Salad Science Parties!

Cedar Grove Elem. salad harvest

Some of you may recall that this winter we laid rest to a little brouhaha here in Montgomery County about growing edibles in school gardens.  Since then, many educators have accessed Montgomery County Public Schools’ Growing Edibles in Containers website, and gardening has been happening!

One project that I was fortunate enough to see the end result of was the Salad Science program initiated by Audubon GreenKids.  This program introduced elementary school students at seven schools to the science of growing their own food, using seeds for salad mix donated by Grow It Eat It.  Funded by a grant from TogetherGreen, GreenKids staff members Diane Lill and Jenny Brown (Jenny is also a UME Master Gardener) provided the teachers with the materials they needed to complete the program, managed planting days and answered questions along the way (with help from MGs).

Planting day at Whetstone Elem.

The salad tables were built by local Scouts for an Eagle Scout project and featured foldable legs and a planting area just the right height for the children.

Table at Cedar Grove

The teachers and students collected data on growth and weather, and harvested their crops for salads.

Whetstone’s salad table

 All the schools had wonderful salad parties at the end of the project. I was able to attend two of these, at Cedar Grove and Whetstone Elementaries, and they were absolutely charming events.  The children harvested their lettuce and Swiss chard with scissors, waited patiently for their turns to serve themselves salad (with extra delicious vegetables provided by GreenKids), ate with enthusiasm, and drew some lovely gardens as well!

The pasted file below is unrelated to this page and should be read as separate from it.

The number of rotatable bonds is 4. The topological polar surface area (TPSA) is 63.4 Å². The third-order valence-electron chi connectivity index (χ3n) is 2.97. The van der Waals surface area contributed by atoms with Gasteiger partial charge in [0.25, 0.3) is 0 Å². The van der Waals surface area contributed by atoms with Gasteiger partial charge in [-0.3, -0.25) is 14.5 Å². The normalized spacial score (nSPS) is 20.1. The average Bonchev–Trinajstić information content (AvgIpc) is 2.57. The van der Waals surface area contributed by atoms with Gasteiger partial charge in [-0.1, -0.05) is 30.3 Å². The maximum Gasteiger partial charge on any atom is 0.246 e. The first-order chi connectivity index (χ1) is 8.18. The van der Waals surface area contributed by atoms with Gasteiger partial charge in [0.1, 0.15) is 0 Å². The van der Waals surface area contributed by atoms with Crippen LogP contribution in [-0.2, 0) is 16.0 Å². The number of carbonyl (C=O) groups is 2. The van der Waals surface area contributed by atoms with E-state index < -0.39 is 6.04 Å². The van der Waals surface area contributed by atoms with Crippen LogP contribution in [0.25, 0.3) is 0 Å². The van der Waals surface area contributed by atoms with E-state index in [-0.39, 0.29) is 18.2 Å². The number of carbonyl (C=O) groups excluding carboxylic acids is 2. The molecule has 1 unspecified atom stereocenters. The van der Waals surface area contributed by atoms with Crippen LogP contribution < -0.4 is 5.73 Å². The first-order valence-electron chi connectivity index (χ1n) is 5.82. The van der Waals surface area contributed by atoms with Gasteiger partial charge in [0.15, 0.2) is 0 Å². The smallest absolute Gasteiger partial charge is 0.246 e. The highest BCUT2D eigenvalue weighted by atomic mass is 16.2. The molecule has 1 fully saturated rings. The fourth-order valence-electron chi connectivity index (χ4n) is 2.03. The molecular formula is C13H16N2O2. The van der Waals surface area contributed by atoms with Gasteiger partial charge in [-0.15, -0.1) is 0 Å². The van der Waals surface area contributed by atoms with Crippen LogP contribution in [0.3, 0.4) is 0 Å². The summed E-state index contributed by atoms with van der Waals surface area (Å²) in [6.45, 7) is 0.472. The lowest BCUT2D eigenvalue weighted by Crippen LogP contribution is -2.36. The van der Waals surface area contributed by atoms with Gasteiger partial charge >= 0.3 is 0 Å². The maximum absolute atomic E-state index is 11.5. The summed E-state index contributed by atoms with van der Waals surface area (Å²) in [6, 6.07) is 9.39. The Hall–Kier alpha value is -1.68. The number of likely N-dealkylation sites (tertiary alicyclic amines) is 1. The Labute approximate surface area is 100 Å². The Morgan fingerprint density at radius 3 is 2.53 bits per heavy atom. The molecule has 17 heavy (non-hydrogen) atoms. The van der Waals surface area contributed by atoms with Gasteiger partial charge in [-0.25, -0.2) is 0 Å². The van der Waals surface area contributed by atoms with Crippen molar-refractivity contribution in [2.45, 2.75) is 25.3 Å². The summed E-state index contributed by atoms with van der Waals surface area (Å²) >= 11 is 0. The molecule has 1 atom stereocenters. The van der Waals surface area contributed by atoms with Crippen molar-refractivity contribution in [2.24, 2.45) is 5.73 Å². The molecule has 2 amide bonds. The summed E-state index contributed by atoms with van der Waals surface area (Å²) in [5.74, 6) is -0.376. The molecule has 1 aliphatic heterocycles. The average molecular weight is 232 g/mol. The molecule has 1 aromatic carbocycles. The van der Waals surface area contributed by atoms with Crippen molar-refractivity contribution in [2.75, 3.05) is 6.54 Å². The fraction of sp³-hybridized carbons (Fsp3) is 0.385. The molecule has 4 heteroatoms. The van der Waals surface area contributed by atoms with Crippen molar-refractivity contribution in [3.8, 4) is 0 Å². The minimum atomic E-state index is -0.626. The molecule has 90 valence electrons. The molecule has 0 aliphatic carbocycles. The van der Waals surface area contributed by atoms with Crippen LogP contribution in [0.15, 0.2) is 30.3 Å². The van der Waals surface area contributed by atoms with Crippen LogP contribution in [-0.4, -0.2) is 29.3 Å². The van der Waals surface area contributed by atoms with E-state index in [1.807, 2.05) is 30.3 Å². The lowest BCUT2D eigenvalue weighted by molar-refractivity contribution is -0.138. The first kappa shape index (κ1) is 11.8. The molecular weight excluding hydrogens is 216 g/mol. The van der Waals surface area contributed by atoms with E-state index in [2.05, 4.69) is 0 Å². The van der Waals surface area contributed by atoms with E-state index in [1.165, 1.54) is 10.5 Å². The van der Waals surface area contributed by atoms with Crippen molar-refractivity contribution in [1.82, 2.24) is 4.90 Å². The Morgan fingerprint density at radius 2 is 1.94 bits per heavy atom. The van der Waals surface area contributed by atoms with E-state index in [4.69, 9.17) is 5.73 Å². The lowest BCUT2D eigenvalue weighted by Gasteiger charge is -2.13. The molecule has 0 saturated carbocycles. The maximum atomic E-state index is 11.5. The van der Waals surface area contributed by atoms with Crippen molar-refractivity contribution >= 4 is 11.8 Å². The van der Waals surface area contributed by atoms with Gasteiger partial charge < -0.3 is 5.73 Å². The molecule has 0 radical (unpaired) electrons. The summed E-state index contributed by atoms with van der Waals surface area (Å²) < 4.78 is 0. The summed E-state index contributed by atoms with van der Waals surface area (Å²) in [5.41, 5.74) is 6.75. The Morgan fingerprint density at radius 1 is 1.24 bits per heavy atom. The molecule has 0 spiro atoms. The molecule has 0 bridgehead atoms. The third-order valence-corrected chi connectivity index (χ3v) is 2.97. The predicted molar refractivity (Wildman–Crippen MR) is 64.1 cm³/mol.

Harvest day at Harmony Hills Elem.

This was a fantastic educational project, and I hope it can be expanded to more schools next year.  Check out these two pages for more great photos (may load slowly):

Salad Greens for First Grade Gardeners

Our Healthy Harvest

Blog photos courtesy Jenny Brown and Claire Gardner.

2 Comments on “Salad Science Parties!

  1. What a wonderful project. I especially like the idea of folding legs on the child-height table.

    We create Square Foot Gardens and can adapt them for those in wheelchairs, those with bad back & also for children. But I LOVE the folding legs.

    Thank you for the article!

  2. Kim, your Square Foot Gardens sound just great. The folding legs on the tables are handy for moving them into storage as most of these schools will have to do.

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